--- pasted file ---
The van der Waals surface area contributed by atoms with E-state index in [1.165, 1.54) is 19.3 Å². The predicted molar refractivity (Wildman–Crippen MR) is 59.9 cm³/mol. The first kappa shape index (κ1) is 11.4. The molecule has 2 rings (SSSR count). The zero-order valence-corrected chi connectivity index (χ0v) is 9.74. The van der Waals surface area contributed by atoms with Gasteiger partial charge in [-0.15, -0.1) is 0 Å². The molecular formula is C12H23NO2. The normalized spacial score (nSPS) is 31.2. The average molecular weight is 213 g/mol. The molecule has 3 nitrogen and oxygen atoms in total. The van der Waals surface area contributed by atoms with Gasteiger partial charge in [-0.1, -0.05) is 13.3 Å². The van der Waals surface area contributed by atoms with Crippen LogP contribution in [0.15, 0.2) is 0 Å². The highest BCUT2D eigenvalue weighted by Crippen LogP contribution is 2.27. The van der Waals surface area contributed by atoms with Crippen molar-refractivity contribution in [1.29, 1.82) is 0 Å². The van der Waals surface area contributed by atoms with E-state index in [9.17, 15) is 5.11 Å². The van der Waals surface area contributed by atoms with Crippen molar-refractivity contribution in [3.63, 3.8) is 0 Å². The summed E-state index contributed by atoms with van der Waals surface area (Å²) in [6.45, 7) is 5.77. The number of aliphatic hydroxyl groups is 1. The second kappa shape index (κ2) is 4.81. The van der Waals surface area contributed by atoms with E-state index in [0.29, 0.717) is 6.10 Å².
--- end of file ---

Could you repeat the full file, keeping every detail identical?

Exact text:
The van der Waals surface area contributed by atoms with E-state index in [1.165, 1.54) is 19.3 Å². The predicted molar refractivity (Wildman–Crippen MR) is 59.9 cm³/mol. The first kappa shape index (κ1) is 11.4. The molecule has 2 rings (SSSR count). The zero-order valence-corrected chi connectivity index (χ0v) is 9.74. The van der Waals surface area contributed by atoms with Gasteiger partial charge in [-0.15, -0.1) is 0 Å². The molecular formula is C12H23NO2. The normalized spacial score (nSPS) is 31.2. The average molecular weight is 213 g/mol. The molecule has 3 nitrogen and oxygen atoms in total. The van der Waals surface area contributed by atoms with Gasteiger partial charge in [-0.1, -0.05) is 13.3 Å². The van der Waals surface area contributed by atoms with Crippen LogP contribution in [0.15, 0.2) is 0 Å². The highest BCUT2D eigenvalue weighted by Crippen LogP contribution is 2.27. The van der Waals surface area contributed by atoms with Crippen molar-refractivity contribution in [1.29, 1.82) is 0 Å². The van der Waals surface area contributed by atoms with E-state index in [9.17, 15) is 5.11 Å². The van der Waals surface area contributed by atoms with Crippen molar-refractivity contribution in [3.63, 3.8) is 0 Å². The summed E-state index contributed by atoms with van der Waals surface area (Å²) in [6.45, 7) is 5.77. The number of aliphatic hydroxyl groups is 1. The second kappa shape index (κ2) is 4.81. The van der Waals surface area contributed by atoms with E-state index in [0.29, 0.717) is 6.10 Å².